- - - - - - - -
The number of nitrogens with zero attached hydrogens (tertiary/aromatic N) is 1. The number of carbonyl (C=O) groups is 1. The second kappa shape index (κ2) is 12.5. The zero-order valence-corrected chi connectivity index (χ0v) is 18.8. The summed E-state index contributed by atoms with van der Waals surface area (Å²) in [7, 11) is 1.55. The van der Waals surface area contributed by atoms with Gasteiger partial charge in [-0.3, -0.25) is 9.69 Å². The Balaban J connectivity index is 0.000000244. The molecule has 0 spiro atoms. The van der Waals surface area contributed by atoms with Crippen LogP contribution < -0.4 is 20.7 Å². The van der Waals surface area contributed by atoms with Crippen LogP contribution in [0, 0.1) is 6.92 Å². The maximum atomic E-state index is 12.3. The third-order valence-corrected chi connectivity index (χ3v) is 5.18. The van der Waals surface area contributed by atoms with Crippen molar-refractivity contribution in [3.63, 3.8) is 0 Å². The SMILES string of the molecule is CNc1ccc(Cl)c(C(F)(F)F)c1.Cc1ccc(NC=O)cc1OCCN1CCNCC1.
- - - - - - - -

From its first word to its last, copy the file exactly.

The number of nitrogens with zero attached hydrogens (tertiary/aromatic N) is 1. The number of carbonyl (C=O) groups is 1. The second kappa shape index (κ2) is 12.5. The zero-order valence-corrected chi connectivity index (χ0v) is 18.8. The summed E-state index contributed by atoms with van der Waals surface area (Å²) in [7, 11) is 1.55. The van der Waals surface area contributed by atoms with Gasteiger partial charge in [-0.3, -0.25) is 9.69 Å². The Balaban J connectivity index is 0.000000244. The molecule has 0 spiro atoms. The van der Waals surface area contributed by atoms with Crippen LogP contribution < -0.4 is 20.7 Å². The van der Waals surface area contributed by atoms with Crippen LogP contribution in [0, 0.1) is 6.92 Å². The maximum atomic E-state index is 12.3. The third-order valence-corrected chi connectivity index (χ3v) is 5.18. The van der Waals surface area contributed by atoms with Crippen molar-refractivity contribution in [3.63, 3.8) is 0 Å². The SMILES string of the molecule is CNc1ccc(Cl)c(C(F)(F)F)c1.Cc1ccc(NC=O)cc1OCCN1CCNCC1.